GAO reports on Navy ship maintenance under MAC-MO

Written by Nick Blenkey
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Southwest Regional Maintenance Center supported last year’s double docking of USS Decatur (DDG 73) and USS Stethem (DDG 63) in BAE Systems - Ship Repair’s dry dock (U.S. Navy photo by Laura Lakeway)

A report from the U.S. Government Accountability Office finds that since shifting to the Multiple Award Contract-Multi Order (MAC-MO) contracting approach for ship maintenance work in 2015, the Navy has increased competition opportunities, gained flexibility to ensure quality of work, and limited cost growth, but schedule delays persist.

During this period, 21 of 41 ship maintenance periods, called availabilities, for major repair work cost less than initially estimated, and average cost growth across the 41 availabilities was 5 percent. Schedule outcomes were less positive and, says GAO, Navy regional maintenance centers varied in their performance.

To mitigate delays, the Navy has identified and taken actions to implement lessons learned, including negotiating and funding undefined but expected increases in work at the time of contract award. However, says GAO, these actions have not resolved the delays that result from the approval process the Navy often must use to obtain funds to complete this maintenance work.

GAO found this approval process took between 26 and 189 days based on Defense Department data. In December 2019, Congress established a pilot program that would potentially allow the Navy to avoid this process. Leading practices that GAO identified for pilot programs call for development of an analysis plan to track implementation and performance and for evaluating final results. As the Navy moves into implementation of its pilot program, developing an analysis plan would provide it with a means to identify opportunities to evaluate schedule outcomes of pilot program availabilities, as compared to non-pilot program availabilities, and document a process for evaluating lessons learned from the pilot program.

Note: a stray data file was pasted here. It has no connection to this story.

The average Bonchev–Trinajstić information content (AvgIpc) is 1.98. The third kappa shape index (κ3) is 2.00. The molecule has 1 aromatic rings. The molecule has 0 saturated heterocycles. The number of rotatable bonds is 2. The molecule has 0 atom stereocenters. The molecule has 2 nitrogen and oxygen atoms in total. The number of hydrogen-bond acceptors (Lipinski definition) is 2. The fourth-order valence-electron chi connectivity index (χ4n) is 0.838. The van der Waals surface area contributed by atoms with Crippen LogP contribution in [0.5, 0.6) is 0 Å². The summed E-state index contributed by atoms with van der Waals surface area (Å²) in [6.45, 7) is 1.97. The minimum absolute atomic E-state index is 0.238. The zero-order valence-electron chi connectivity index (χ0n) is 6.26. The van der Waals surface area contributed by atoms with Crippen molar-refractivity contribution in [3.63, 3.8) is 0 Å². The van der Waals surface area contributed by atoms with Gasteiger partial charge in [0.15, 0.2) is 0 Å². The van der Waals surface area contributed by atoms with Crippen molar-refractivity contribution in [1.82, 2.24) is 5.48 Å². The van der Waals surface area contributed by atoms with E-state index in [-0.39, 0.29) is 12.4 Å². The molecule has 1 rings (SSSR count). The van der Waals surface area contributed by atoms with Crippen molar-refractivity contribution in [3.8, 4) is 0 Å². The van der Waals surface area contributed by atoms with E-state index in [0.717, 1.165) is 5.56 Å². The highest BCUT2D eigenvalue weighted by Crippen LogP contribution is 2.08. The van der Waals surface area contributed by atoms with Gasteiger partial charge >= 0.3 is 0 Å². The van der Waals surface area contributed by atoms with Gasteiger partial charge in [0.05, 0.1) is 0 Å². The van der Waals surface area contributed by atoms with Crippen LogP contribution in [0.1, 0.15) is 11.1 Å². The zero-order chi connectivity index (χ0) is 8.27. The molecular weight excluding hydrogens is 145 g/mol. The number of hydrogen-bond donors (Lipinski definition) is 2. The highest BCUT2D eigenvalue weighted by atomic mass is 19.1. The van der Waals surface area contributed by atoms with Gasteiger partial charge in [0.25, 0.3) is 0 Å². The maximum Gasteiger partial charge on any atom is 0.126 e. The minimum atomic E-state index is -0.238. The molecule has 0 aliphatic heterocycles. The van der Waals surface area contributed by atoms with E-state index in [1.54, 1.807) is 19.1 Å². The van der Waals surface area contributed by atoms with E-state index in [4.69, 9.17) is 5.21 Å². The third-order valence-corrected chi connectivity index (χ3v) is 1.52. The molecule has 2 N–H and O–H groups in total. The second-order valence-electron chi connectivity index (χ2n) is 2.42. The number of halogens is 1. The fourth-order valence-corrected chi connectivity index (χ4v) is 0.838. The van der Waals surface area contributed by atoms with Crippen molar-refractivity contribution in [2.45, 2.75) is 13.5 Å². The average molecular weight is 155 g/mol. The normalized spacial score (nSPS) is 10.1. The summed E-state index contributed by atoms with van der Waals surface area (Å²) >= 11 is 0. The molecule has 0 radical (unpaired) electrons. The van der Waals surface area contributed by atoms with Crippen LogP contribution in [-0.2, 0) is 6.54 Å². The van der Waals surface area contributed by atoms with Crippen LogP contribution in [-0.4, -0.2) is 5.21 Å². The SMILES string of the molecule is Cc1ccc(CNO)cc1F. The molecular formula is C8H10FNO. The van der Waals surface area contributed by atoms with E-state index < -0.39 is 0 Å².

Ship repair contractors now operating in the MAC-MO environment told GAO that two key considerations drive their decisions on workforce and facilities investments: visibility regarding planned workloads within a given port and their assessment of the share of that work they are most likely to win. In recognition of these considerations, Navy officials have begun taking steps to increase predictability of workloads at each port. These officials anticipate that these steps, coupled with increasing workloads at the ports, will help increase contractors’ confidence in their ability to forecast their share of future work.

GAO recommends that the Navy establish an analysis plan for the evaluation of the pilot program. The Navy concurred with GAO’s recommendation.

Read the full report HERE

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